Day/Date: SATURDAY -12/10/22
Towns visited: Holland & Wales
Had we ever been to these towns before? No
Drive to 1st town: 60 miles Time spent in towns: 3 hours
What did we do in the towns/area?
Before visiting our friends in Connecticut for the weekend, we took a look at our map and picked a few small towns we could see on the way. We started off in Holland, MA as it was easily accessed off of Hwy 84. Our day began with a hike in the Quinebaug Woods (a Trustee’s property). We trekked on a 2-mile loop trail along beautiful the Quinebaug River, which led us to some old chimney ruins and a limited scenic view. It was a chilly, but really lovely morning.
Next, we headed to the town hall, across the street from the elementary school and just next door to a tiny and cute library. We were so psyched that the library was open as so often in small towns, the hours are limited. This library used to be the home of the Fiske family. Inside the library, we met Megan, and she told us just how small the town was (only about 2600 people). She said she grew up in the next town over, Wales. She suggested that we also visit Wales today, as it is even smaller than Holland.
There were a few large portraits framed in the small library. The librarian told us that she believed that they were of the original two owners of the house, that is now the library, and that they were socialites of their time. Megan pointed out another framed photo up on the wall of a bearded man. She told us his picture was on display because his body had been mysteriously found in the lake- a drowning, unexplained.
Well, now we just had to see this lake! Holland has a lot of lakes, and we aren’t sure which one he was found in. The largest is the Hamilton Reservoir. This body of water was made back in the 1860s when the Hamilton Woolen Company dammed the Quinebaug River.
Another lake we found in Holland is Lake Siog. We drove to go and see it but, alas, it was closed for the winter, as made evident by the big yellow gate closing the road. We’ve been known to walk through gates like this at times, but there was no place to park nearby so we just moved on.
There were hardly any stores in the town. There was an Italian restaurant that had closed in the last year as well as a seafood restaurant that is only open in the summer when there are more visitors on the lakes.
But we did find a convenience store called the Holland Market, where we grabbed a seltzer and a lollipop. It was our way of contributing to the economy of Holland!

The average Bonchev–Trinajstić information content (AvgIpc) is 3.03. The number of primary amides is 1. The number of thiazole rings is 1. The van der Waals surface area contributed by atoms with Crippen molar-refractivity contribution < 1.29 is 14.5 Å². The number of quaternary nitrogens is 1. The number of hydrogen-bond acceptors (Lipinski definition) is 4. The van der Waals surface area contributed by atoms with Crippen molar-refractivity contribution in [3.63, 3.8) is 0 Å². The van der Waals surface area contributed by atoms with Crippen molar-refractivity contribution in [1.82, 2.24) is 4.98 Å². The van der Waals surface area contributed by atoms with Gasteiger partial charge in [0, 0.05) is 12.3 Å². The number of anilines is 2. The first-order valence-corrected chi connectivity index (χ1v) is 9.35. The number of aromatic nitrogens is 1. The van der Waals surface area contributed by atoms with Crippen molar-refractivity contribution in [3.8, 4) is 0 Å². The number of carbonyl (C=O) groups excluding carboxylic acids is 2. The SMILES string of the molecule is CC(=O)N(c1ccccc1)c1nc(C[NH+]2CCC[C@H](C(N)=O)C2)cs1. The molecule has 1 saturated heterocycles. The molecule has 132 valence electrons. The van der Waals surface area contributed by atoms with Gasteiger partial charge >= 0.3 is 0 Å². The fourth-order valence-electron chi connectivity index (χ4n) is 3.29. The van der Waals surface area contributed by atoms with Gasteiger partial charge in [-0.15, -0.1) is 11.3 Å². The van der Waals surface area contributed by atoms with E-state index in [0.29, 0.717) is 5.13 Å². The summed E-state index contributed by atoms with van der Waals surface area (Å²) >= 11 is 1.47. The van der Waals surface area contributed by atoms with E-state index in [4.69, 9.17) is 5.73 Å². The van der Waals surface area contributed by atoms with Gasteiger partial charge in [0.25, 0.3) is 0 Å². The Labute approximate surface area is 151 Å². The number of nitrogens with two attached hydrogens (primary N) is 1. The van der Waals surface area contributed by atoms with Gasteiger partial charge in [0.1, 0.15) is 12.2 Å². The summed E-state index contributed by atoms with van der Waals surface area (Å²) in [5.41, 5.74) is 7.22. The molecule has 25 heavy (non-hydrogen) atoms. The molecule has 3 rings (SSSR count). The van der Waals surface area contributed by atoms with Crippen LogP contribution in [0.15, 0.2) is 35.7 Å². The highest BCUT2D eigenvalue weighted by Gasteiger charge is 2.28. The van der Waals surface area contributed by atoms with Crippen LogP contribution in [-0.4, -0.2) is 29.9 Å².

Since Megan had told us to check out Wales and she thought that their small library might be open as well, we decided to head west to this next small town before taking the turn south to Connecticut.
We did come back through Holland the next day on our way home and drove around the residential part of the lake. There were a few run-down homes on the outskirts of the loop but several cute houses right along the lake.
WALES We drove to Wales at the suggestion of Megan, who was from there. She told us to definitely go to the town library and said that there wasn’t much else going on in the town. She said it was about as small a town as it gets. She mentioned living by a lake when she lived there, so, like Holland, the local lakes seem to offer up the bulk of the available recreational activities around these parts.
As we were heading toward the library, we noticed a small pull-off with cars parked nearby, and a cute yellowish building which was very adorned for Christmas with ice skates hanging on the doors. It was only as we were looking around that we saw a sign off to our left that said Meeting House Quilt Shop. Maybe the pale yellow house was the shop? Our curiosity was piqued, so we went in. And instantly we felt so glad we did. When we walked through the doors, we were pleasantly surprised and instantly transported into a world of wonder. The shop was full of vibrant fabrics neatly displayed and arranged by color, artful quilt designs hanging on walls and on shelves, books and tools, and all kinds of wondrous things. The light in the space was beautiful, as many of the windows were yellow, casting a golden hue on everything. As we walked in even further, we saw shoppers and quilters working together, perhaps in some kind of class. It was truly a marvel and a highlight of this very small town visit.
After that excursion, we found the library and went in. The librarian there was busy, so we didn’t get to converse with her, but we took some pics of the place. This library was also in an old house, but it wasn’t as cute as the one in Holland.
The Town Hall was nearby and up on a small hill. There was a large bell on display just next door. This building used to be an old Baptist Church. There was also a separate Town Office building nearby. This building had a cement planter outside designed with the town seal and their motto, “The past our heritage, the future our legacy.”
Lastly, we passed by Lake George, which gets used quite a bit in the summer but on this late fall day was just quiet and peaceful.
We ended our day here and headed to Connecticut to see our friends.
Indigenous/ Native land info for this region: Nipmuc, Agawam